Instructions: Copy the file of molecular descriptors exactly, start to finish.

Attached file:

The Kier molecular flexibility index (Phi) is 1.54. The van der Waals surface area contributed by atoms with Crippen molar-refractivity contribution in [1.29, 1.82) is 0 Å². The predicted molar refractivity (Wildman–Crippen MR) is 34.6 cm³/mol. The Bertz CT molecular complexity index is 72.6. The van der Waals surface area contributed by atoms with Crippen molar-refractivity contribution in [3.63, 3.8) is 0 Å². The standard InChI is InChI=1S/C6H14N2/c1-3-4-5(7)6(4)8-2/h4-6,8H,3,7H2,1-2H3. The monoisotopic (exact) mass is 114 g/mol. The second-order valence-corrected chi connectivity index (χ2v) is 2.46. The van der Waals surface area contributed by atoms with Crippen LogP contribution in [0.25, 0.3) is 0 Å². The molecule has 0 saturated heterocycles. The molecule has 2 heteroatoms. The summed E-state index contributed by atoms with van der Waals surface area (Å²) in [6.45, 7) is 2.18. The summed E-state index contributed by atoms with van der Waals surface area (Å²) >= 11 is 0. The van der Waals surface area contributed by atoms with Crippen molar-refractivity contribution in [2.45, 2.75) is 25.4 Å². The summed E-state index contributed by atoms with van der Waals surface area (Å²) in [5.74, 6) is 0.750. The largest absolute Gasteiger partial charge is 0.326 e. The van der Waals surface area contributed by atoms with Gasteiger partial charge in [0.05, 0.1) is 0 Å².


The Kier molecular flexibility index (Phi) is 1.54. The van der Waals surface area contributed by atoms with Crippen molar-refractivity contribution in [1.29, 1.82) is 0 Å². The predicted molar refractivity (Wildman–Crippen MR) is 34.6 cm³/mol. The Bertz CT molecular complexity index is 72.6. The van der Waals surface area contributed by atoms with Crippen molar-refractivity contribution in [3.63, 3.8) is 0 Å². The standard InChI is InChI=1S/C6H14N2/c1-3-4-5(7)6(4)8-2/h4-6,8H,3,7H2,1-2H3. The monoisotopic (exact) mass is 114 g/mol. The second-order valence-corrected chi connectivity index (χ2v) is 2.46. The van der Waals surface area contributed by atoms with Crippen LogP contribution in [0.25, 0.3) is 0 Å². The molecule has 0 saturated heterocycles. The molecule has 2 heteroatoms. The summed E-state index contributed by atoms with van der Waals surface area (Å²) in [6.45, 7) is 2.18. The summed E-state index contributed by atoms with van der Waals surface area (Å²) >= 11 is 0. The van der Waals surface area contributed by atoms with Crippen molar-refractivity contribution in [2.45, 2.75) is 25.4 Å². The summed E-state index contributed by atoms with van der Waals surface area (Å²) in [5.74, 6) is 0.750. The largest absolute Gasteiger partial charge is 0.326 e. The van der Waals surface area contributed by atoms with Gasteiger partial charge in [0.05, 0.1) is 0 Å².